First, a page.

A presentation late in the program by Kara Pernice, Managing Director of NN/g, Nielsen Norman Group, positioned the design of an intranet as a key element in making search compelling. Her insights reflect two decades of “Eyetracking Web Usability” done with Jakob Nielsen, and how that research applies for an intranet. Intranet Search Usability was the theme and Kara’s observations were keenly relevant to the audience.

Not the least of my three days at the meeting were side discussions with Valentin Richter CEO of Raytion, Iain Fletcher of Search Technologies, Martin Rugfelt of Expertmaker, Benoit Leclerc of Coveo, and Steve Andrews an advisor to Q-Sensei. These contributed many ideas on the state of enterprise search. I left the meeting with the overarching sense that enterprise leadership needs to be sold on the benefits for sustaining a search team as part of the information ecosystem. Bringing an understanding of search as not just being a technological, plug & play product and a “one-off” project is the challenge. Messaging is not getting through effectively. We need strong and clear business voices to make the case; the signals are too diffuse and that makes them weak. My take is that messages from search vendors all have valid points-of-view but when they are combined with too many other topics (e.g. “big data,” “analytics,” “open source,” SharePoint, “cloud computing”) basic concepts of what search is and where it belongs in the enterprise gets lost.

Search: a Term for the Long Haul, But…

There is no question that language influences marketing success; positioning software products has been a game of out-shining competitors with clever slogans and crafty coined terminology. Having been engaged with search technologies since 1974, and as the architect of a software application for enterprise content indexing and retrieval, I’ve observed how product positioning has played out in the enterprise search market over the years. When there is a new call for re-labeling “search,” the noun defining software designed for retrieving electronic content, I reflect on why and whether a different term would suffice.

Here is why a new term is not needed and the reasons why. For the definition of software algorithms that are the underpinning of finding and retrieving electronic content, regardless of native format, the noun search is efficient, to-the-point, unambiguous and direct.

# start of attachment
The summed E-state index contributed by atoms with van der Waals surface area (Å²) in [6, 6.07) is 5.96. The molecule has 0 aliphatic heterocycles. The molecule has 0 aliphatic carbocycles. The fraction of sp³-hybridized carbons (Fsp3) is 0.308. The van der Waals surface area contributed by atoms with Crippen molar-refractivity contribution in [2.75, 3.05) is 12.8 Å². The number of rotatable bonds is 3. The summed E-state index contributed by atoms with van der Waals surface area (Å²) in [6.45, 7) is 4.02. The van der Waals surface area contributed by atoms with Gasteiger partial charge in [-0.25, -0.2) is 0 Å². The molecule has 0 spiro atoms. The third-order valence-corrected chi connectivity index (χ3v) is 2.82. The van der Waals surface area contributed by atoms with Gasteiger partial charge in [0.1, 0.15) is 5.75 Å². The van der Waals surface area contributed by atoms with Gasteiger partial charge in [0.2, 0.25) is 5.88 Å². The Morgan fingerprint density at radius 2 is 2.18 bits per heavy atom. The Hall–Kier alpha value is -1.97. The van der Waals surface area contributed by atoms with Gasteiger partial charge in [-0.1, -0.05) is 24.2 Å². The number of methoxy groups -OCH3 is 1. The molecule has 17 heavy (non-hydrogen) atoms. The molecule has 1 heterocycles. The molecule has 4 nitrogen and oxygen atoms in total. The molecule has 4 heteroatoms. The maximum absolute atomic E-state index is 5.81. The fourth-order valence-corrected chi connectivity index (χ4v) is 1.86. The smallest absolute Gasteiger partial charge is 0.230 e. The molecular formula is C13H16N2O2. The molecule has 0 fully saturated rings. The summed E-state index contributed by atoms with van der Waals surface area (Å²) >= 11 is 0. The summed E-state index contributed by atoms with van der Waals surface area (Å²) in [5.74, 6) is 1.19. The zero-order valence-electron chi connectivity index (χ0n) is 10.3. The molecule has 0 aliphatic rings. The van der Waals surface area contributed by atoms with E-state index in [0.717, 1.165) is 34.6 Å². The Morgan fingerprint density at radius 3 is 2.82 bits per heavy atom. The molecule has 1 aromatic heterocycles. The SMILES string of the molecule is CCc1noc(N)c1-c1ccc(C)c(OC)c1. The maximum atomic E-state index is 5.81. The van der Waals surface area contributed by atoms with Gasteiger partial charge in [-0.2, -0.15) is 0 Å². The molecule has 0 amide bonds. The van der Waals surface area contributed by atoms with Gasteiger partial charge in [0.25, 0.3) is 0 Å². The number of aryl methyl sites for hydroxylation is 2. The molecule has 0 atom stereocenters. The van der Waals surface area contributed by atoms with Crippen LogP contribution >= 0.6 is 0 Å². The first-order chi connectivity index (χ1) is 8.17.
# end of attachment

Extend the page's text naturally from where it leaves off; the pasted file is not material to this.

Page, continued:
We need a term that covers this category of software that will stand the test of time, as has automobile, which originated after terms too numerous to fully list had been tested: horseless buggy, self-contained power plant, car, motor vehicle, motor buggy, road engine, steam-powered wheeled vehicles, electric carriage, and motor wagon to name a few. Finally a term defined as a self-powered vehicle, was coined, “automobile.” It covered all types of self-powered “cars,” not just those pulled by another form of locomotive as is a rail car. Like the term “search,” automobiles are often qualified by modifiers, such as “electric,” “hybrid” or “sedan” versus “station wagon.” Search may be coupled with “Web” versus “Enterprise,” or “embedded” versus “stand-alone.” In the field of software technology we need and generally understand the distinctions.

So, I continue to be mystified by rhetoric that demands a new label but I am willing to concede where we need to be more precise, and that may be what the crowd is really saying. When and where the term is applied deserves reconsideration. Technologists who build and customize search software should be able to continue with the long established lingo, but marketers and conferences or meetings to educate a great variety of search users could probably do a better job of expressing what is available to non-techies. As one speaker at Enterprise Search Europe 2013 (ESEu2013) stated and others affirmed, “search” is not a project and to that I will add, nor is it a single product. Instead it is core to a very large and diverse range of products.